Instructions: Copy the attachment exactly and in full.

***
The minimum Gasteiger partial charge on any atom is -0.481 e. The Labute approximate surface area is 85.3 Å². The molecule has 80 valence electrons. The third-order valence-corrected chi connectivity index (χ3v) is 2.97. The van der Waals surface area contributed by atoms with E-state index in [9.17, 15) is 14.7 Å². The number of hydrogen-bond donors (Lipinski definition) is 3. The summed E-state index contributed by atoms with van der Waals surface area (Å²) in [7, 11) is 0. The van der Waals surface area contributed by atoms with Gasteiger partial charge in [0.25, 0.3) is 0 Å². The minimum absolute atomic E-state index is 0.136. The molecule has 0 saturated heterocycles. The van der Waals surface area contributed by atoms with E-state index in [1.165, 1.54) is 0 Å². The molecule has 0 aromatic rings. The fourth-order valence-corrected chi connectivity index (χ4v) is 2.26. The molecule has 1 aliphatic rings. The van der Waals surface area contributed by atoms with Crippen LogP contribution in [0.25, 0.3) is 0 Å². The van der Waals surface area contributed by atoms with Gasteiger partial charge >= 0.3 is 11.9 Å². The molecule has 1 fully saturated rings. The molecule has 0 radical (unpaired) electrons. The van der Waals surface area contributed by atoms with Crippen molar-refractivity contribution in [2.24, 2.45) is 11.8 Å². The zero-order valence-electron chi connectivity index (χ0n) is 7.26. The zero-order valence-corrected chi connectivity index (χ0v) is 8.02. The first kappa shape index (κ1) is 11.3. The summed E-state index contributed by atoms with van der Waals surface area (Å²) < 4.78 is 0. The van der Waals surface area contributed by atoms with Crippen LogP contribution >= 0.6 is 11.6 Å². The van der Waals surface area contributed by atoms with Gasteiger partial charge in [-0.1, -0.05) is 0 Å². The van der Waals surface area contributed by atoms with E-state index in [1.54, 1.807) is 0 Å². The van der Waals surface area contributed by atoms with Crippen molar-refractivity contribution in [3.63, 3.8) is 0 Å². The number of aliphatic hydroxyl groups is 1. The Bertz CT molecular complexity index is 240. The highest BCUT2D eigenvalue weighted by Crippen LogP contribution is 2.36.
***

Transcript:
The minimum Gasteiger partial charge on any atom is -0.481 e. The Labute approximate surface area is 85.3 Å². The molecule has 80 valence electrons. The third-order valence-corrected chi connectivity index (χ3v) is 2.97. The van der Waals surface area contributed by atoms with E-state index in [9.17, 15) is 14.7 Å². The number of hydrogen-bond donors (Lipinski definition) is 3. The summed E-state index contributed by atoms with van der Waals surface area (Å²) in [7, 11) is 0. The van der Waals surface area contributed by atoms with Gasteiger partial charge in [0.25, 0.3) is 0 Å². The minimum absolute atomic E-state index is 0.136. The molecule has 0 saturated heterocycles. The van der Waals surface area contributed by atoms with E-state index in [1.165, 1.54) is 0 Å². The molecule has 0 aromatic rings. The fourth-order valence-corrected chi connectivity index (χ4v) is 2.26. The molecule has 1 aliphatic rings. The van der Waals surface area contributed by atoms with Crippen LogP contribution in [0.25, 0.3) is 0 Å². The van der Waals surface area contributed by atoms with Gasteiger partial charge >= 0.3 is 11.9 Å². The molecule has 1 fully saturated rings. The molecule has 0 radical (unpaired) electrons. The van der Waals surface area contributed by atoms with Crippen molar-refractivity contribution in [2.24, 2.45) is 11.8 Å². The zero-order valence-electron chi connectivity index (χ0n) is 7.26. The zero-order valence-corrected chi connectivity index (χ0v) is 8.02. The first kappa shape index (κ1) is 11.3. The summed E-state index contributed by atoms with van der Waals surface area (Å²) < 4.78 is 0. The van der Waals surface area contributed by atoms with Crippen LogP contribution >= 0.6 is 11.6 Å². The van der Waals surface area contributed by atoms with Gasteiger partial charge in [-0.1, -0.05) is 0 Å². The van der Waals surface area contributed by atoms with E-state index in [1.54, 1.807) is 0 Å². The van der Waals surface area contributed by atoms with Crippen molar-refractivity contribution in [3.63, 3.8) is 0 Å². The number of aliphatic hydroxyl groups is 1. The Bertz CT molecular complexity index is 240. The highest BCUT2D eigenvalue weighted by Crippen LogP contribution is 2.36.